Plan promoters are intent on inaugurating this expansion on the Canal's 100-year anniversary in 2014.

However, that's an absurd reason for promoting and advancing a very wasteful, very damaging, and potentially dangerous system without ever having performed comparative assessments of other known lock layouts. Recognized layouts, that use operating procedures present and tested in today's Panama Canal and/or elsewhere, can readily be shown to save more water, transit more ships, be physically and operationally less complicated, require less maintenance, and cause far less damage to the environment.

Not only are the 1930's lock chambers too small for today's shipping needs and is the change in the top lock's location dangerous, the added circa 1870 water-saving tanks don't save enough to justify the cost and operating complexity they add, plus as employed they greatly increase ecological damage potential relative to the 1930's design. While project promoters claim otherwise, anyone with a modicum of technical prowess can independently confirm that salt intrusion into the lake will be many times more as compared to the 1930's plan, an increase that will undoubtedly confirm damage-to-sea-life studies.

From its inception, the Panama Canal Expansion Project has followed a technically and financially illogical path with respect to long term canal growth and profitability. Launched with its planned lock system predefined --- which is not acceptable for any engineering project, especially not a public works project --- this project has proceeded essentially unaltered ignoring all calls for independent review.

One major change that was made --- practically overnight --- was to add a third water-saving tank to each lock step and to expand the range of Gatun Lake's seasonal level fluctuations, seemingly done to quiet public objections to a planned watershed expansion that threatened the project's approval. Project outsiders have ever since been suspicious of that change as, not only does the added tank notably slow lock operations, the cargo capacity of ships using today's locks will seasonally be greatly reduce when the lake goes lower. Reports that preparations are afoot to expand the watershed, despite a law against so doing having been created to gain project approval, suggest this "change" was a ploy and not real.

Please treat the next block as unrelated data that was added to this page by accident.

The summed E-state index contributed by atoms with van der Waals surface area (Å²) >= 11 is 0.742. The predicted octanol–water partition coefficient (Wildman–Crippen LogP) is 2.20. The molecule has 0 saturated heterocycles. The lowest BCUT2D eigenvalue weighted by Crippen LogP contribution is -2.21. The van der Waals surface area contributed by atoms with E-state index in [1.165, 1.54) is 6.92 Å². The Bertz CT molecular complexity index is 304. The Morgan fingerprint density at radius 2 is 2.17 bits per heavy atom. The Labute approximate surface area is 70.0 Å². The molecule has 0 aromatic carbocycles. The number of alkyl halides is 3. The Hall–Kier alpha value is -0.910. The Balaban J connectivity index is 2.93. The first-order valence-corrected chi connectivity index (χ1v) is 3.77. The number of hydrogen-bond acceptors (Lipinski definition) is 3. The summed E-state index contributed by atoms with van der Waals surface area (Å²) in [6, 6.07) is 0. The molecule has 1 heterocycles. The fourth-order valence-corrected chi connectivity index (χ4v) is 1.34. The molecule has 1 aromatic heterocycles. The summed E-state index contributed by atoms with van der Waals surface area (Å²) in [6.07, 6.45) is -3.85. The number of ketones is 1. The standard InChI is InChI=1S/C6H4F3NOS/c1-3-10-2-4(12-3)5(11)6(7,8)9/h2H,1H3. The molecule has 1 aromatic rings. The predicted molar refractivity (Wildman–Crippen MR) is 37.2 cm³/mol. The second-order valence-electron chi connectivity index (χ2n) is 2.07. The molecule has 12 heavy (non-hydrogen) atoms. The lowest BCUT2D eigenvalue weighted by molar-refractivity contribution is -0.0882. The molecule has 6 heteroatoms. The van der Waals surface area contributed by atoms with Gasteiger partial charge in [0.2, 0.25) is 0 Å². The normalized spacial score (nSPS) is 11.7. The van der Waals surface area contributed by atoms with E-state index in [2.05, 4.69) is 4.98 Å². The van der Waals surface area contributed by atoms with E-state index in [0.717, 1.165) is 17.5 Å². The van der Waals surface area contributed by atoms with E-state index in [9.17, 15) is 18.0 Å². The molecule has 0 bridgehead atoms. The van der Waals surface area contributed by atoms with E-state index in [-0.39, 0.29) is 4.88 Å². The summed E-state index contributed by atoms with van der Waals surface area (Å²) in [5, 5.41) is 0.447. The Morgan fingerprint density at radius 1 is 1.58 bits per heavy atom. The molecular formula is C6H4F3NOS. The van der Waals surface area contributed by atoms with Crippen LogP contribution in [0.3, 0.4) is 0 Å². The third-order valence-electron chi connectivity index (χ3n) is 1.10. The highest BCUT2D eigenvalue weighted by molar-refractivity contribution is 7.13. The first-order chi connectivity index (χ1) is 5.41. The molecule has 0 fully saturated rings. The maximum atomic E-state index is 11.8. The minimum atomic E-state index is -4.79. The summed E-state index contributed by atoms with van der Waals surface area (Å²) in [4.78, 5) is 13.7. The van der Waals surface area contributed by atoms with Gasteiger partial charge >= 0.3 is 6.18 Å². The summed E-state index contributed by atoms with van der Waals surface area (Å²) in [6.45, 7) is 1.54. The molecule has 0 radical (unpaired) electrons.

Clearly there are significant short term financial benefits for someone other than the Republic of Panama and the canal's users, that are driving this unsavory plan forward.

Considering which companies have "won" the most lucrative of the project's contracts along with the questionable processes that were followed in awarding those contracts, it is doubtful that what's in the public's best interest has ever been included. This assessment is not so far-fetched if one considers how the entire country of Panama is now up for grabs for development of all its hydro-power and mineral reserves. Open-pit mining is to cover nearly 44% of this small country's surface area, and hydro-plants are planned for virtually all rivers, big and small, with 28 to be built on just one river! So much for Panama being an attractive tourism and retirement place. And, where are Panamanians to live?

With what's being built and how canal profits for many years to come are being tied up, not only will the Republic of Panama not see profit from what is done for a very long time, all of the canal's clients will pay too much for too little. What's more, the canal's future growth potential will be severely and permanently cut short by what's being built. On top of that, this plan's negative "secondary" impacts to its water resources will greatly reduce or eliminate the livelihoods of many who live near by or fish for a living. Per its present development plans, Panama is safeguarding nothing for its future generations.

Today's Panama Canal Expansion plan is nowhere near one that could, in all fairness, be considered sustainable. The only reason most believe the project is among the world's best-run projects is that the project's propaganda machine has told them so.